Tongue Twister: The Connection From Your Mouth To Your Brain

One of my favorite exercises for good voice and speech at the VoiceZone is the old-fashioned tongue twister.

What child doesn’t remember the fun games that were had in school and at home by challenging our friends and family to recite the word game of Peter Piper and his peck of pickled peppers….or: how a certain gal named “she” sells her some seashells by the seashore.

A fun fact is that tongue twister was named after Henry Twister, an English poet. Mr. Twister was a bit ‘twisted’—as in drunk during a brothel excursion one night in 1923. His memory the morning after served up this ditty: “Boats and Hoes, gotta have me boats and hoes.”

There are now over 6,654,564,432 tongue twisters. Besides being fun, they are a fast way to connect your mouth to your brain and exercise a certain vowel or consonant sounds. I find them useful for a wide number of applications for proper articulation. Whether my students are actors who want to develop a certain accent for a role, foreign students who want to learn English, or professional speakers who want to heighten their art of communication, tongue twisters are a fabulous form for practicing pronunciation more clearly and effectively.

Over the years as a voice coach and acting coach, I have experimented with thousands of tongue twisters, but my personal winning and simple combination is: “TOY BOAT.” I would like you to try it now and you will see why it’s a sturdy exercise. Begin by taking a nice, full breath, and always make sure to prounounce the final “t” in “boat.”

When you say it fast, it’s very easy to skip over that “t,” but the point of the exercise is to complete your sounds. If we don’t finish our sounds, we’re going to have weak speech and we sound like we are mumbling. If the audience or listener has to ask themselves, “What did they say???”, then the meaning of our message is more than likely lost.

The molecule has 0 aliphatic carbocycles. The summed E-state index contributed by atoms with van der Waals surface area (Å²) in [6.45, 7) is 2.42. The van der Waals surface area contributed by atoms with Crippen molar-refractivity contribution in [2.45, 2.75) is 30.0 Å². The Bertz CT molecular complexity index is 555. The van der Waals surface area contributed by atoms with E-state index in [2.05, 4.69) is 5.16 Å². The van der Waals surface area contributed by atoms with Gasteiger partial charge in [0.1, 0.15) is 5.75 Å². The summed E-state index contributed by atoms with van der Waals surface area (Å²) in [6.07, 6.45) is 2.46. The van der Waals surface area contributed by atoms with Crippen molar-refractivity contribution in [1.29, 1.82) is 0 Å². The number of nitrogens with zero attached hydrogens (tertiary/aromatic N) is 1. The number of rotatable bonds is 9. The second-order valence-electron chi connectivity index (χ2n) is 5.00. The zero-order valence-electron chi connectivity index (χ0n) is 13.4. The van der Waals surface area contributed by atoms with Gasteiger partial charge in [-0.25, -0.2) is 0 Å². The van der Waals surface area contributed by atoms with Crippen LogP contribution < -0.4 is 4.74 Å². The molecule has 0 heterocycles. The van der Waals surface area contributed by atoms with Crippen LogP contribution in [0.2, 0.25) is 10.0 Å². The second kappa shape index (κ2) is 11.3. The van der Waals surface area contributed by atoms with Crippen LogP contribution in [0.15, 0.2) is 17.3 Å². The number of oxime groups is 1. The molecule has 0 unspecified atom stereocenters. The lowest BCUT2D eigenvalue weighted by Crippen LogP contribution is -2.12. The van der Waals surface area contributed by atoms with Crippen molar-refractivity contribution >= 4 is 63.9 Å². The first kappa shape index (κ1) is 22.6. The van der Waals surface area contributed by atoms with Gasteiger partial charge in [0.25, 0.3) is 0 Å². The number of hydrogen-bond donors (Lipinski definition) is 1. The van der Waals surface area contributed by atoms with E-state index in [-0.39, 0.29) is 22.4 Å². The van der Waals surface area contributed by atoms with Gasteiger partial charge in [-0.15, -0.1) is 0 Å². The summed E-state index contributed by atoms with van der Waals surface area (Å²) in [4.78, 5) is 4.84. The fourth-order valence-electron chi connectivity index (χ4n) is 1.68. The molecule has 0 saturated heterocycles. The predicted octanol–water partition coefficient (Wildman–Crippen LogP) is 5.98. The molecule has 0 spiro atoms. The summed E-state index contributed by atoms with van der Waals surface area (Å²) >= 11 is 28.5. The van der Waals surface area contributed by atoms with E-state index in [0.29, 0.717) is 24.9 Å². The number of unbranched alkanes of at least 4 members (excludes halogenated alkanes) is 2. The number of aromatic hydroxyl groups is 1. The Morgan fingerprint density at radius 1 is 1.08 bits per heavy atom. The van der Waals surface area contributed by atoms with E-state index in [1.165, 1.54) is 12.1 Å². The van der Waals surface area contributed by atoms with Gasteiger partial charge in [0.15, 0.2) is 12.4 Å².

• We’ll start slowly and then we’ll increase our speed. Okay. Ready? Take a nice breath in: “Toy Boat.”
• Now, let’s try it two times: taking a nice breath in: “Toy Boat! Toy Boat!”
• Again, nice and slow, breath and then say it three times: “Toy Boat! Toy Boat! Toy Boat!”

Here are some additional tongue twisting resources:

1. Warming up your Voice includes work on breathing, relaxation, and verbal agility. This page discusses exercises for all of those and it gives you more tongue twisters:

http://www.ehow.com/list_6690171_speaking-voice-training-exercises.html

2. What is the connection between your brain and your mouth when it comes to saying tongue twisters? Why are they so hard for us to say? Here’s an great article about tongue twisters and the way our brains work:

http://www.psychologytoday.com/blog/the-athletes-way/201312/tongue-twisters-reveal-quirky-brain-functions

3. To see different and unique tongue twisters in action, check out Andrea Giordano, as she says them slowly and then quickly. You can practice along!

http://www.eslbasics.com/?s=tongue+twisters&h

What are your favorite tongue twisters?

Video Transcripts

Toy Boat Tongue Twister

Today we’re going to do one of my favorite exercises for good voice and speech: tongue twisters. Tongue twisters are a fun, fast way to connect your mouth to your brain. Today’s tongue twister is “Toy Boat”.

Now, as we begin, make sure to take in a nice full breath and also make sure to pronounce the final “t” in “Boat”. When you say it fast, it’s very easy to skip over the “t”. But the point of these exercises is to complete your sounds. I f we don’t finish our sounds, we’re going to have weak speech and sound like we’re mumbling. If the audience or listener has to ask themselves, “What did they say?”, the meaning of our message may be lost.

We’ll start very slowly and then we’ll increase our speed. I’ll say it first and give you time to repeat after me. Taking a nice breath in, “Toy Boat”. Now we’ll try it two times. Taking a nice breath in, “Toy Boat, Toy Boat”. Your turn. Let’s say it three times, again nice and slowly. Big breath in. “Toy Boat, Toy Boat, Toy Boat.” Let’s start to increase our speed. If you can say these tongue twisters quickly, you’ll be able to say them very clearly at a regular normal pace. Nice breath in, “Toy Boat, Toy Boat, Toy Boat”—your turn. And a little bit faster. The Boat is really taking off now. And take a nice breath in. “Toy Boat, Toy Boat, Toy Boat”.
All right, good job. I’m Patrick Munoz at the Voice Zone. You can visit me at www.thevoicezone.net and follow me on Twister @TheVoiceZone.

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